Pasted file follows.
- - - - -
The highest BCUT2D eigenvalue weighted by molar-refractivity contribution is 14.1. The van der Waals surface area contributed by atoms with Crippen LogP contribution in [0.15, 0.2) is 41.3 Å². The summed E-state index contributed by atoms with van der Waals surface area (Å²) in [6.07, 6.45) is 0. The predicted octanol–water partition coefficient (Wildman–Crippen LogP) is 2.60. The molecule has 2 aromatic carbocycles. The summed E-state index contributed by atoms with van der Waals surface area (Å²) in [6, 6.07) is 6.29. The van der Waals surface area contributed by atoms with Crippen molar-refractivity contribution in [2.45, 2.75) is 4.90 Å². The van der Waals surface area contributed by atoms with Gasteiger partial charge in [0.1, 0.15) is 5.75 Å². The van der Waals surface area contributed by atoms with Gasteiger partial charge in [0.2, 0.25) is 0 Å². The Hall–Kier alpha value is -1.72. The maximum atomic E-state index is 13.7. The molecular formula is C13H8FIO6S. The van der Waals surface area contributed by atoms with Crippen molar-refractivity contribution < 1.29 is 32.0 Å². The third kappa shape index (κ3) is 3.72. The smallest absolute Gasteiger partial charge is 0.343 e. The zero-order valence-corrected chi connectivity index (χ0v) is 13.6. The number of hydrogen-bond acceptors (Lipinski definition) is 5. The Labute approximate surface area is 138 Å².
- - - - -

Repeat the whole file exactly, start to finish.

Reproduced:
The highest BCUT2D eigenvalue weighted by molar-refractivity contribution is 14.1. The van der Waals surface area contributed by atoms with Crippen LogP contribution in [0.15, 0.2) is 41.3 Å². The summed E-state index contributed by atoms with van der Waals surface area (Å²) in [6.07, 6.45) is 0. The predicted octanol–water partition coefficient (Wildman–Crippen LogP) is 2.60. The molecule has 2 aromatic carbocycles. The summed E-state index contributed by atoms with van der Waals surface area (Å²) in [6, 6.07) is 6.29. The van der Waals surface area contributed by atoms with Crippen molar-refractivity contribution in [2.45, 2.75) is 4.90 Å². The van der Waals surface area contributed by atoms with Gasteiger partial charge in [0.1, 0.15) is 5.75 Å². The van der Waals surface area contributed by atoms with Gasteiger partial charge in [0.2, 0.25) is 0 Å². The Hall–Kier alpha value is -1.72. The maximum atomic E-state index is 13.7. The molecular formula is C13H8FIO6S. The van der Waals surface area contributed by atoms with Crippen molar-refractivity contribution < 1.29 is 32.0 Å². The third kappa shape index (κ3) is 3.72. The smallest absolute Gasteiger partial charge is 0.343 e. The zero-order valence-corrected chi connectivity index (χ0v) is 13.6. The number of hydrogen-bond acceptors (Lipinski definition) is 5. The Labute approximate surface area is 138 Å².